Daniel Priestley’s strategic recommendation for creating an over-subscribed business comes in a number of stages, one of which is “You must give away information freely or cheaply and then charge for the implementation work” this book clearly falls into that category.
The next stage is to collect buying signals and with a final section in which he asks readers to see if they can spot which chapter he nearly didn’t give away and let him know their views, he follows his own advice again.
Priestley is a successful entrepreneur. He founded his first company in 2002 in Australia, at the age of 21. Before becoming 30 he had built more businesses each turning over several million dollars. He has gone on to set up and run more successful businesses. He is currently CEO of Dent Global, an entrepreneur accelerator.
Along the way he has published a number of books and become a public speaker. He clearly has the credentials to write a book on how to help your business become oversubscribed.
The book has a lot of interesting content from the 7-11-4 formula to who you need to create a successful core team to the story of the story telling brand Bremont and how it broke the mould for high end watches. (It isn’t based in Switzerland and isn’t over a 100 years old)
The 7-11-4 formula is about building bonds with people and potential customers. In particular, it relates to you having 7 hours worth of interesting content available - blogs, videos, articles, interviews, books, etc – so people can spend time with you. 11 is about the number of interactions you have with those people. It is based on some research that people who had about 11 interactions with a brand are considerably more likely to buy from that brand. 4 relates to locations and suggests that you connect in at least 4 different ‘places’ – face to face, blog, as an author of a book, seeing a presentation or meeting socially then levels of trust increase.
Priestley’s Core Team has four members; 1. the Key Person of Influence, someone who is known, liked and trusted in the industry who sets the vision and defines the culture, 2. Head of Sales and Marketing focused on attracting and converting customers, 3. Head of Operations and Products who is “responsible for delighting customers” and 4. Head of Finance, Logistics and Reporting who is on top of the money, the numbers, purchasing and logistics.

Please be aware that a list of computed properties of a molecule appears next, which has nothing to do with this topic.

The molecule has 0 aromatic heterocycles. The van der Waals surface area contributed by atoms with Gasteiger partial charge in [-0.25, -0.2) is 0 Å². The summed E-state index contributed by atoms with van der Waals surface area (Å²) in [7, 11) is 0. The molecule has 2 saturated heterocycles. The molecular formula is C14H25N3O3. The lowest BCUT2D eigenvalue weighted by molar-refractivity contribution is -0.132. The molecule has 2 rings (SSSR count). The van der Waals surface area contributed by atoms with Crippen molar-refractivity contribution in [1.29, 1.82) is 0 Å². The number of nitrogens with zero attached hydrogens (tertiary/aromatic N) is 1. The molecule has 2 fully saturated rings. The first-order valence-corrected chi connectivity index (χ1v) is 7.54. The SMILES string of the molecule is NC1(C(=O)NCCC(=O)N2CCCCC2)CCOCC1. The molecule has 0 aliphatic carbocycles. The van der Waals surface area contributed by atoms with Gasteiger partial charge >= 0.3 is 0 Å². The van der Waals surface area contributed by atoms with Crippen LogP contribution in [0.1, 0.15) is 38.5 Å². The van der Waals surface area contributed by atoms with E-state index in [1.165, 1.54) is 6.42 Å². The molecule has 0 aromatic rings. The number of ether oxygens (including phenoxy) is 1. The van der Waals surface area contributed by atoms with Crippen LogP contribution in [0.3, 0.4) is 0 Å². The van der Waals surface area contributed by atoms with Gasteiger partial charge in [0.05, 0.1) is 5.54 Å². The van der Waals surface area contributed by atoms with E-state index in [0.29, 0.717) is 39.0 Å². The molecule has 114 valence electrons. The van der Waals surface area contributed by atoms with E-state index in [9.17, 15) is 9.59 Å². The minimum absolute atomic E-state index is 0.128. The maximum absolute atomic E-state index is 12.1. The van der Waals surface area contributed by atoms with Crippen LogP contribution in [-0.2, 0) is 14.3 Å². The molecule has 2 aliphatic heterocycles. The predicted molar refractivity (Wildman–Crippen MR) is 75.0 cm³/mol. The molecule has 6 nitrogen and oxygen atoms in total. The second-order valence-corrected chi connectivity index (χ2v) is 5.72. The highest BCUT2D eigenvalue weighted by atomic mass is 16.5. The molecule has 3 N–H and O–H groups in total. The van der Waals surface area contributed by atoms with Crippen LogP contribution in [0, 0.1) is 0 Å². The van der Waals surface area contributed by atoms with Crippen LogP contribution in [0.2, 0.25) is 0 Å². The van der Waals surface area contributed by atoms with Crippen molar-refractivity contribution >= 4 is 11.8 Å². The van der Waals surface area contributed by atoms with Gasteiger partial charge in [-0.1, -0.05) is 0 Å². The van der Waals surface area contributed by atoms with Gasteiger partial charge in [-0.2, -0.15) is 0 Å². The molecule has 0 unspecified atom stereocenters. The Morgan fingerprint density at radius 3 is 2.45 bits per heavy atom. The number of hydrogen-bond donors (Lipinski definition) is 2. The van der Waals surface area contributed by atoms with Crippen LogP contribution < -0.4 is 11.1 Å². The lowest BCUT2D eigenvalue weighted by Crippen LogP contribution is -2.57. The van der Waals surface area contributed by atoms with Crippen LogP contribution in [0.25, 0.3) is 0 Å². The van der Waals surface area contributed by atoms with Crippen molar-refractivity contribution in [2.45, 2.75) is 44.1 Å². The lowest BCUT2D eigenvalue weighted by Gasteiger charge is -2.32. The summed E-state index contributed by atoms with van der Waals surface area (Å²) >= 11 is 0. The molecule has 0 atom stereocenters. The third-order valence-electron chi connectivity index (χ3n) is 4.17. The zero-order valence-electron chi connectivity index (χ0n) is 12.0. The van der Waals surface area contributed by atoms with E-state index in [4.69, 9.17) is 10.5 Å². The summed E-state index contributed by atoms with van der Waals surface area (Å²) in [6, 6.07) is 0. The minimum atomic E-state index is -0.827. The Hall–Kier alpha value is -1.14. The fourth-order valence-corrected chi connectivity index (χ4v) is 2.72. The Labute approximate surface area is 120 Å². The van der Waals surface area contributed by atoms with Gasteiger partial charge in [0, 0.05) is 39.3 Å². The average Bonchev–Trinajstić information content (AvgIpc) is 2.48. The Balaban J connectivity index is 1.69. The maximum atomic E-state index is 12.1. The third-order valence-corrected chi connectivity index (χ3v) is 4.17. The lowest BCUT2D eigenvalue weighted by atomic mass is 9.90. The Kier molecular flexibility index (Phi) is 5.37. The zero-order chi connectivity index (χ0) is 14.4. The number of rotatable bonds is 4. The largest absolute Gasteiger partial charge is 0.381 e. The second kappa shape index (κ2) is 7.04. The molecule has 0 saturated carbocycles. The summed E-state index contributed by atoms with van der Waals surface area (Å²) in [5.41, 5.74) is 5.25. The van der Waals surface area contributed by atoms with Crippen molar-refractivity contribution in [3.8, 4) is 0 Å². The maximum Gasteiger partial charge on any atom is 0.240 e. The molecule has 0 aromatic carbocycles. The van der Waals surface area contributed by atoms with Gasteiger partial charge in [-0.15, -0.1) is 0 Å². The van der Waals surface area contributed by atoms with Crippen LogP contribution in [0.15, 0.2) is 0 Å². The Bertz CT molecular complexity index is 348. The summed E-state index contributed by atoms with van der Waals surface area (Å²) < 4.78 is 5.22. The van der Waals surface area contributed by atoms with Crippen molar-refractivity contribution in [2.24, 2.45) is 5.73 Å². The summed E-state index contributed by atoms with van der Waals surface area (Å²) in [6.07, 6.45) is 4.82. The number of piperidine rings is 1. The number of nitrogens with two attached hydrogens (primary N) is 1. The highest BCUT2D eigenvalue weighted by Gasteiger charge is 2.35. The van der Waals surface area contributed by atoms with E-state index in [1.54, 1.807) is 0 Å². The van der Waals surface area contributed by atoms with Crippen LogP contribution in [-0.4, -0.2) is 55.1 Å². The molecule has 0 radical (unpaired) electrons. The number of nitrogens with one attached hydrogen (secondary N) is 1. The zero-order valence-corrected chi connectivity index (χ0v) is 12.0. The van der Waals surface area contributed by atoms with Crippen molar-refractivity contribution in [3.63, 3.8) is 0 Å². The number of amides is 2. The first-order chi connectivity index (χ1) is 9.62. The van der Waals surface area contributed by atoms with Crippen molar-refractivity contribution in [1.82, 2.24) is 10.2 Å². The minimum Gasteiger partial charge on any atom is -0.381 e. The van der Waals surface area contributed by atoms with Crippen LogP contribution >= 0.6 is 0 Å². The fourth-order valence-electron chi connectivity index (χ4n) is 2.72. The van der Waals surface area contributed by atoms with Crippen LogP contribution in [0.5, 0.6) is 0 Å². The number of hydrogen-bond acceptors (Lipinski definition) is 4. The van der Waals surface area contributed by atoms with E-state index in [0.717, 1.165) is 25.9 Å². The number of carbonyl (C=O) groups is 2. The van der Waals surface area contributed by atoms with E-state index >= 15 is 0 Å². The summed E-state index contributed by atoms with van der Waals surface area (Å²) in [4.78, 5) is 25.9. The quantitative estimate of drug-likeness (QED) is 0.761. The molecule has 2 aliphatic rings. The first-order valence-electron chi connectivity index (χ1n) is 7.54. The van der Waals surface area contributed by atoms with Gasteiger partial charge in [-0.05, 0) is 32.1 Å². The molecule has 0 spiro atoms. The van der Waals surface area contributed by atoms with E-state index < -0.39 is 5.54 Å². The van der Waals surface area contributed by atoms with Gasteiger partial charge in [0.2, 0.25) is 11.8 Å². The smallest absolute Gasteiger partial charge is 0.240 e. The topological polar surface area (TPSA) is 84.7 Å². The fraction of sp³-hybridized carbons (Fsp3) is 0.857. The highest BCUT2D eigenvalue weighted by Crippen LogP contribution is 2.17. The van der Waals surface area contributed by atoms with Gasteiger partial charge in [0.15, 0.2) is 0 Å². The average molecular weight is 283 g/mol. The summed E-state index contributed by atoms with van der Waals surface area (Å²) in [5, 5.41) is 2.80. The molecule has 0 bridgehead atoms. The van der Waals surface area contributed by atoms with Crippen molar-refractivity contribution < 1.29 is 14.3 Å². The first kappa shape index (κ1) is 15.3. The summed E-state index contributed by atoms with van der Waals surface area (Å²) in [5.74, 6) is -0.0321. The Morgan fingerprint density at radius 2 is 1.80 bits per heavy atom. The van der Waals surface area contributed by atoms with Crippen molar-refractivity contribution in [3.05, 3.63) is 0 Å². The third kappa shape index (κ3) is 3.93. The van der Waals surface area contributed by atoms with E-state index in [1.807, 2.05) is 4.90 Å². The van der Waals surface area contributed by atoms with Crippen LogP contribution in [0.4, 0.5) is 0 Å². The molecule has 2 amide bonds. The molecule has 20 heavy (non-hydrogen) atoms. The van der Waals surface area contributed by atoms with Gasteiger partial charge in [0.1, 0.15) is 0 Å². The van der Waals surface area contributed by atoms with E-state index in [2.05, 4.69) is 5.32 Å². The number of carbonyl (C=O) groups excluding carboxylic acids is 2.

There is a lot more content which rang true and though it was not always new, it reinforced important ideas – the importance of having a distinctive philosophy, that’s it’s okay to say No and to be contrarian, the importance and power of data and the crucial and different role of Sales.
Priestley spends some time talking about being ‘remarkable’ which chimed well with me, perhaps because he describes it in much the way I do – the importance of creating something so good that people comment – remark – on it. It can be a tough challenge for a marketer to create and/or deliver something truly remarkable, but it will help create demand.
I do have a couple of reservations about the book.
The first is that as he mentions himself a lot of his advice is best suited to particular sorts of businesses; small business, start-ups, personal professional services, consultancies and agencies so may not be relevant for you.
The other I recognize is much more personal. It is clear that Priestley is a confident public speaker and a very good salesman and the style and tone of the book reflects this. It just isn’t to my taste. It may or may not be something you like and appreciate. For me, ultimately, I won’t be lining up for one of his events but as he says you don’t need to appeal to everyone to be highly successful.
Giles Lury is a Senior Director at brand consultancy The Value Engineers.